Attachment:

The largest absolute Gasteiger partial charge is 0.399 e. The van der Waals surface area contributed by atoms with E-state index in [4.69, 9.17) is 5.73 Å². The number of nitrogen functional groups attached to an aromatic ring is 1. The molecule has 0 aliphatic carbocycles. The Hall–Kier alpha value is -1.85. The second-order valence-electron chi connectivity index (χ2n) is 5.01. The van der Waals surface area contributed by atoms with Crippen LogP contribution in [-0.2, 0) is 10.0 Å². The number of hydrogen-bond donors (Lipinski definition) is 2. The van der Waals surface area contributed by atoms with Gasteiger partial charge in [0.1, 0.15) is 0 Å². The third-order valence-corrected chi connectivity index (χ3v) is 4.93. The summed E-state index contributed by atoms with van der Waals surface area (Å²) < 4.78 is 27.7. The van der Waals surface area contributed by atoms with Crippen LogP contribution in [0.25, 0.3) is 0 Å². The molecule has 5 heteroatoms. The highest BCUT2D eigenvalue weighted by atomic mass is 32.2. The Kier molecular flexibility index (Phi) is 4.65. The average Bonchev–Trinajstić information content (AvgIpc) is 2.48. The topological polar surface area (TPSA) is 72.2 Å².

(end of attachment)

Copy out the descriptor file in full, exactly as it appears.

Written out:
The largest absolute Gasteiger partial charge is 0.399 e. The van der Waals surface area contributed by atoms with E-state index in [4.69, 9.17) is 5.73 Å². The number of nitrogen functional groups attached to an aromatic ring is 1. The molecule has 0 aliphatic carbocycles. The Hall–Kier alpha value is -1.85. The second-order valence-electron chi connectivity index (χ2n) is 5.01. The van der Waals surface area contributed by atoms with Crippen LogP contribution in [-0.2, 0) is 10.0 Å². The number of hydrogen-bond donors (Lipinski definition) is 2. The van der Waals surface area contributed by atoms with Gasteiger partial charge in [0.1, 0.15) is 0 Å². The third-order valence-corrected chi connectivity index (χ3v) is 4.93. The summed E-state index contributed by atoms with van der Waals surface area (Å²) < 4.78 is 27.7. The van der Waals surface area contributed by atoms with Crippen LogP contribution in [0.25, 0.3) is 0 Å². The molecule has 5 heteroatoms. The highest BCUT2D eigenvalue weighted by atomic mass is 32.2. The Kier molecular flexibility index (Phi) is 4.65. The average Bonchev–Trinajstić information content (AvgIpc) is 2.48. The topological polar surface area (TPSA) is 72.2 Å².